Graham Reid | | 2 min read
Not long ago a lady walked into our New Zealand showroom with a small package addressed to me. It had come from South Africa, carried by several different people in a tenuous chain of connection. Inside were two gorgeous ceramic mugs.
My memory ran back to Cape Town the previous year where I had given a talk and workshop at their design festival.
While there I had been asked to take part in an installation called Ukusela Ekapa (https://www.facebook.com/ukusela.ekapa), created by Hennie Meyer and Janine de Waal. 10,000 clay drinking cups called ‘ikomityi’, were made by people from all walks of life and set up in an installation on Robben Island to commemorate both the life of Nelson Mandela and 20 years of South African democracy.
Before firing, while the clay was still wet and soft, each one was gently squeezed by invited people. I was one, and I wrote my name on the bottom. Now the installation was over and here were two cups for me, bearing the hand imprint of Hennie and Janine themselves. Somewhere in South Africa, or elsewhere in the world, someone continues to feel my squeeze.
Every day as I drink my green tea, my fingers can mould to Janine’s soft hollows or to Hennie’s firmer grip. I can feel the hot black texture of the clay - of the African earth - or the smooth, cooler green glaze. As I do this I am reminded of another southern hemisphere culture under equally blue skies - but also of its darker history. This cup actually sat in the Robben Island compound where Mandela exercised. It might have been one of the upturned ones in the middle, whose black bases displayed Mandela’s prisoner number 46664.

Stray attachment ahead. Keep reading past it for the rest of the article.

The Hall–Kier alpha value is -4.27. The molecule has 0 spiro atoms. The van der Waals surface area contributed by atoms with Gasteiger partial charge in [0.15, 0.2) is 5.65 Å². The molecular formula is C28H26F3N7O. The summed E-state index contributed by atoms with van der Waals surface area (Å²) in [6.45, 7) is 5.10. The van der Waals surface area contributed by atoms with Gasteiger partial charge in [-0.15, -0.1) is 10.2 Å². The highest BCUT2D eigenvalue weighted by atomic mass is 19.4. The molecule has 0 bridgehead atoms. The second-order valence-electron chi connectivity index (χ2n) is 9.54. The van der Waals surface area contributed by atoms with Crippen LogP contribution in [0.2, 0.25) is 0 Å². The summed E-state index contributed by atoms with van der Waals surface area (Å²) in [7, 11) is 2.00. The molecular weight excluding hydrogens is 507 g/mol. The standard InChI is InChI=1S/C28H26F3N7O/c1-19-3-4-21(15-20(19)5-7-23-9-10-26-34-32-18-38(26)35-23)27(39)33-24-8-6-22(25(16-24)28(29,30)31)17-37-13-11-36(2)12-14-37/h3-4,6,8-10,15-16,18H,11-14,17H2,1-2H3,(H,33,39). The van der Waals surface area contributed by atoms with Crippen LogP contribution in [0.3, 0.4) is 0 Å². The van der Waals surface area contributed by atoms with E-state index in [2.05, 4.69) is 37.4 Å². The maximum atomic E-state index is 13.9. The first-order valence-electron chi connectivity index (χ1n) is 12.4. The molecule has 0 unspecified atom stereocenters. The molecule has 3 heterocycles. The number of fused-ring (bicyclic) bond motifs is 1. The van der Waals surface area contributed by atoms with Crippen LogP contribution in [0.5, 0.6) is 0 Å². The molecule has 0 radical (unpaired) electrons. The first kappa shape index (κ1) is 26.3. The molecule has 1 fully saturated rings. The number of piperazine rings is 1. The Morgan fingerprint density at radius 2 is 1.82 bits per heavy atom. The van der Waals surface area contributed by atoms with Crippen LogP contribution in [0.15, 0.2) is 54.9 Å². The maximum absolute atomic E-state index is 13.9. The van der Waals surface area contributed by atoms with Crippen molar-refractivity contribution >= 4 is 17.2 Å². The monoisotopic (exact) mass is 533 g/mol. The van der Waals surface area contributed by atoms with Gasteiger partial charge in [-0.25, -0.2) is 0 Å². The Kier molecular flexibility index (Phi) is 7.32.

So, through the process of craft—creating with care—these stories and connections make the cups incredibly precious and irreplaceable. How much richer our lives are with special objects like these, rather than with bland factory-made products produced only for profit, and for which we care nothing?
The craft process, epitomised by the hand print, imbues objects with meaning and value. It makes them truly beautiful; and because of that we will care for them for a lifetime, which also happens to be great for sustainability.
The Māori word for beauty, ataahua, describes a two-way process, a relationship: the artist creates beauty, which in turns enriches our lives and makes us more beautiful.
Thank you Hennie and Janine for this gift.
(This piece was originally written by hand with a 2B pencil on acid free paper in my workbook.)
David Trubridge is an innovative designer who has his own studio and workshop in Hastings where he creates beautiful lighting, furniture, public art and much more. He has appeared at Elsewhere in a brief photo-essay showing some of his remarkable lighting designs (see here).
His website also includes a philosophical blog about design and the natural world. His website is quite a journey in itself, see here.
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